Understanding Life with Autism
BY CAROLINE KORNEGAY: STAFF WRITER
July 3, 2006
Maryann Sarno knows all about temper tantrums.
Delaney, Sarno's granddaughter, has
pitched a temper tantrum or two for the record books.
What is upsetting her is sometimes a
mystery to Sarno. Delaney Sarno is autistic, making it harder for
her to communicate.
Sarno has heard the tsk-tsking of parents and grandparents around
her who think she has a bratty, uncontrollable child.
Autism is a brain disorder that
affects social and personal behavior.
"A lot of times, lights and noise and
confusion of big crowds like here or in Wal-Mart, it's the
fluorescent lights, is really what it is," she says. "When the kids
are having what we call meltdowns, they just look like they are
misbehaving, (and) they are misbehaving as far as (action goes) but
they really cannot help it."
Delaney's frustration and confusion
can bubble over in public settings.
The disorder has many different
subgroups and has a spectrum of symptoms, it is referred to as
Autism Spectrum Disorder.
In North Carolina, between 25,000 and
30,000 individuals have been diagnosed with the condition, according
to the TEACCH
Web site provided by the University of North Carolina at Chapel
Research from the Centers for Disease
Control suggests as many as 1 in 166 people in America fall
somewhere on the ASD spectrum.
"It can be a challenge," her mother,
Kristen Sarno, says. "Autistic children really need a routine and a
structured schedule. Laney is pretty good if we have a change in
structure, she can pretty much flow with it, but there are some
times that she can't handle it, especially if we go to a store, and
it gets to be overwhelming or too much.
"She's an awesome kid. Unbelievable."
To help her keep a routine, Delaney
Sarno is in Donna Hennings' class for children with special needs at
Southern Pines Primary.
Hennings works with 5- to 8-year-olds
in the class at Southern Pines Primary, one of the first schools in
the county and region to have a program designed specifically for
the needs of autistic students.
Teachers use a strict and closely
followed behavior program that teaches the students like Delaney how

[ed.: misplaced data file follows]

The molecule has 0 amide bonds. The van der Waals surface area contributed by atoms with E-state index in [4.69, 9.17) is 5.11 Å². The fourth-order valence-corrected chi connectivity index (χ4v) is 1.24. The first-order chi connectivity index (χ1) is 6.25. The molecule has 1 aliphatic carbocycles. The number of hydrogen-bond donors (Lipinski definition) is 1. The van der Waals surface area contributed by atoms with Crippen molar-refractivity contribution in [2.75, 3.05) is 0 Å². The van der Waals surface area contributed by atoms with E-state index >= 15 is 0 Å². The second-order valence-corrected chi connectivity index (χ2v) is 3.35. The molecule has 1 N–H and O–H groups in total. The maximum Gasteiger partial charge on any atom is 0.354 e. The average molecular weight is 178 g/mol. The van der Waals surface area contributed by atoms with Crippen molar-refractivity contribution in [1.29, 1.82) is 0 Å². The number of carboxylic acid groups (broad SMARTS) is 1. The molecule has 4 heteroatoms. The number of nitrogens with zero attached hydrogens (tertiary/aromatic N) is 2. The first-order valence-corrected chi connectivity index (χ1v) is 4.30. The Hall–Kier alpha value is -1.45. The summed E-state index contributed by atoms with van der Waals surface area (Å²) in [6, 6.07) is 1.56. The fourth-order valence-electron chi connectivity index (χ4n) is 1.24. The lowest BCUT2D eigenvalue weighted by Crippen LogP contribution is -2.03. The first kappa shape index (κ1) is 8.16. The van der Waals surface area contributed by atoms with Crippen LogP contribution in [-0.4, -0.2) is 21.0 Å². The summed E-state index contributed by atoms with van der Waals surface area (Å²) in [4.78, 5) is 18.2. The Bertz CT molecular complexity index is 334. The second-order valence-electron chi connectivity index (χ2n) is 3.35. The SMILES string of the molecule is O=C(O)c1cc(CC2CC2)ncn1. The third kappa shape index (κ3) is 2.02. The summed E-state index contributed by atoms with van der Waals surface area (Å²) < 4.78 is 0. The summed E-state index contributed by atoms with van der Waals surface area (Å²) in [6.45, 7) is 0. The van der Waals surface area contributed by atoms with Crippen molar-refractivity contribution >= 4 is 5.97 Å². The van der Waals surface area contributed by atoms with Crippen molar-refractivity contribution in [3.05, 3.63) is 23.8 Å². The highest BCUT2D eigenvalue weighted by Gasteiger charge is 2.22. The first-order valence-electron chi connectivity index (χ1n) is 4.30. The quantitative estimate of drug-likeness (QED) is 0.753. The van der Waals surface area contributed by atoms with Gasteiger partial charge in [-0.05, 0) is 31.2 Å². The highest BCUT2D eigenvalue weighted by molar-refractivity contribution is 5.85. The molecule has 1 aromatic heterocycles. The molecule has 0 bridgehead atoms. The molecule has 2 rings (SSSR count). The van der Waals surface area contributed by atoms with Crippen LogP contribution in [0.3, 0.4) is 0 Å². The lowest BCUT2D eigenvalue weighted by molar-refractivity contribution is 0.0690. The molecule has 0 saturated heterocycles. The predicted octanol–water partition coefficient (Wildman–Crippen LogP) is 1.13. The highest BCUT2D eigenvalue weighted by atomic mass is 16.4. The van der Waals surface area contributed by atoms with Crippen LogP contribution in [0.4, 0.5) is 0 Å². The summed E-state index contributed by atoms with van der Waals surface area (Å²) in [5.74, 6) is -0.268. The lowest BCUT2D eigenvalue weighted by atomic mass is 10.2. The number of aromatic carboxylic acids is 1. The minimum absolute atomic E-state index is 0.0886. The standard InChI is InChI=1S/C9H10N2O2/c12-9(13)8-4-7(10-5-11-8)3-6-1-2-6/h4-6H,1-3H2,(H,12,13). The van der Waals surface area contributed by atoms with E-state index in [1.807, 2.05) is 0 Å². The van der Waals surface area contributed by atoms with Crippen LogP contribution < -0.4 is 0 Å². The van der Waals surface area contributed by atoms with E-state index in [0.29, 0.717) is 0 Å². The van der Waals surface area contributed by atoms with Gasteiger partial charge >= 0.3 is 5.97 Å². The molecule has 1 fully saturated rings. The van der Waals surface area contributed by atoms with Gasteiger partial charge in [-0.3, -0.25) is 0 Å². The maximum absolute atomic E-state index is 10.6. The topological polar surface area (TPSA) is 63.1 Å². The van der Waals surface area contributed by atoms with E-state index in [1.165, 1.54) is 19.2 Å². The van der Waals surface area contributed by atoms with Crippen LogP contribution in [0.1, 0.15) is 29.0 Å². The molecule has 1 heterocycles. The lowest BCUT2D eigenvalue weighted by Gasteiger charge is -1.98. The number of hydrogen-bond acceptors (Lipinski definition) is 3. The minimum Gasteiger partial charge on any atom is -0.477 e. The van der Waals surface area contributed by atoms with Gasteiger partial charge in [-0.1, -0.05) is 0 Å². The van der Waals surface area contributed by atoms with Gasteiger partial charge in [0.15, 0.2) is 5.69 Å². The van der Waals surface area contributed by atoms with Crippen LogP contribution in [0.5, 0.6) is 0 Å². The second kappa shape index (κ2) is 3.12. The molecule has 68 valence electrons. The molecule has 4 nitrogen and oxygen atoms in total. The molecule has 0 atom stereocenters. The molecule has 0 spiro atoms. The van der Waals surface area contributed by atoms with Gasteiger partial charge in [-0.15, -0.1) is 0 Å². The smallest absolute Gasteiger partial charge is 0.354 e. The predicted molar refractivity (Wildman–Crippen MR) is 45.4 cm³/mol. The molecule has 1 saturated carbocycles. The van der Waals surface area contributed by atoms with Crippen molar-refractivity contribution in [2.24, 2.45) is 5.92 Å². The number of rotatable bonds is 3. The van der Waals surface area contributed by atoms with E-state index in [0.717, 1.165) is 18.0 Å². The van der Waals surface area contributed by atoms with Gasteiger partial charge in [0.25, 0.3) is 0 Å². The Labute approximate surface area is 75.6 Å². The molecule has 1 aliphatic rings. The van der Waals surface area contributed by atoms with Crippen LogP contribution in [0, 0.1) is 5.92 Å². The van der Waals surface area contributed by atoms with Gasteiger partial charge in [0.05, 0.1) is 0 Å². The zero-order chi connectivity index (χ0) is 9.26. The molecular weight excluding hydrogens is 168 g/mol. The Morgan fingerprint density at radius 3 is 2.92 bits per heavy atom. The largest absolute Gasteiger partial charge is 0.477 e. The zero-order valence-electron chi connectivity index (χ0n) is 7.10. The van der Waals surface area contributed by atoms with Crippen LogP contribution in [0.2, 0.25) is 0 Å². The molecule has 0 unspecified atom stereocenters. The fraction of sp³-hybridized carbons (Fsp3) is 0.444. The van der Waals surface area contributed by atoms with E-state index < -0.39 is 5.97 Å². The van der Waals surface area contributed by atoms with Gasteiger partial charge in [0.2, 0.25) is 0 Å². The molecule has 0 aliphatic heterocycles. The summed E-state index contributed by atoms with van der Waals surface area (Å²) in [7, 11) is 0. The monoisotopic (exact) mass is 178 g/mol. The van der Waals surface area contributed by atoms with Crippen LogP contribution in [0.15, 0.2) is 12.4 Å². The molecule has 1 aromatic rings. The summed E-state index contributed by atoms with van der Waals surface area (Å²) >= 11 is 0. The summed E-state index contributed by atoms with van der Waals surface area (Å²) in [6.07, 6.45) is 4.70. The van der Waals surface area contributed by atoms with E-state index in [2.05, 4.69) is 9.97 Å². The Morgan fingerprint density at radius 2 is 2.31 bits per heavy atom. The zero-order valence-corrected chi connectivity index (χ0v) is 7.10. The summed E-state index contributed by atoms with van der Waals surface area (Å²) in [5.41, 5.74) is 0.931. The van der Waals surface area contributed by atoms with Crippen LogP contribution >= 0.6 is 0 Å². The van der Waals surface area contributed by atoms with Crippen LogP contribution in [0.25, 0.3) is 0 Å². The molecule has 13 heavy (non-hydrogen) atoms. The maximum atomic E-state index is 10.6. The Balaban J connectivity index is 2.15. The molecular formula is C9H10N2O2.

to get through a typical day.
Hennings has worked with autistic
children in Moore County Schools since the late 1970s.
When she started teaching, she had
five children from three counties, she says. Today she has 11
children just from the Southern Pines area.
Her students usually don't
communicate very much, and have a very hard time understanding what
other people are saying to them, Hennings said.
Children with autism are usually more
sensitive to sights and sounds, and can react strongly to something
as simple as a handshake, or in Delaney's case, fluorescent bulbs.
The students in the class vary along
the autism spectrum.
Each student has an individual
routine for the day and each has his or her own schedule and small,
laminated pictures in a row that help to identify the activities
they need to do at given times.
The laminated picture cards are
specifically tailored to the needs of the individual child.
Students have their own
personalities, their own likes and dislikes, and Hennings tries to
modify books and activities to her students' abilities.
"Each one is really like a little
puzzle," Hennings says.
Many people with ASD have a difficult
time following one action with another.
Putting a sock on the left foot
doesn't mean that a sock will go on the right foot.
In Hennings' class a picture of a
blue toothbrush tells a child that his next activity is to brush his
"You need to think about what you do
because they don't know what to do," Hennings says.
Impulse control is a big part of what
she tries to help her children develop, Hennings says.
"It takes a lot of patience,"
Autistic children do not understand
what is dangerous, or repetitious, so they can get stuck on one
activity and will do the same thing for hours on end, forgetting
what they started doing in the first place.
Visual clues like the cards,
repetition, and organization all help the students get through the
Even if the students can't speak,
organizational charts help them with activities and coping behaviors
written out for the teachers if they get upset.
"What we do to accommodate that is we
use a lot of pictures," Hennings says.
Hennings makes a large majority of
the materials in the room herself.
"There aren't a lot of materials for
kids with autism," she says.
Ritualized behavior are common
indications that a child is autistic.
Some scientists say some classic
autistic behaviors such as rocking or flapping of hands are ways to
calm themselves, or make themselves aware of where they are in
relation to other objects or people.
Specific causes of autism are
unknown, and it tends to be a very misunderstood disorder.
"Someone likened it to being in a
foreign country, knowing the language, but then being bombarded by
sensory (stimuli), like noise. (Also) the person speaking too fast,"
Maryann Sarno says. "One of the things that we noticed early on was
she removed herself. I really noticed that especially when there are
a lot of other things going on."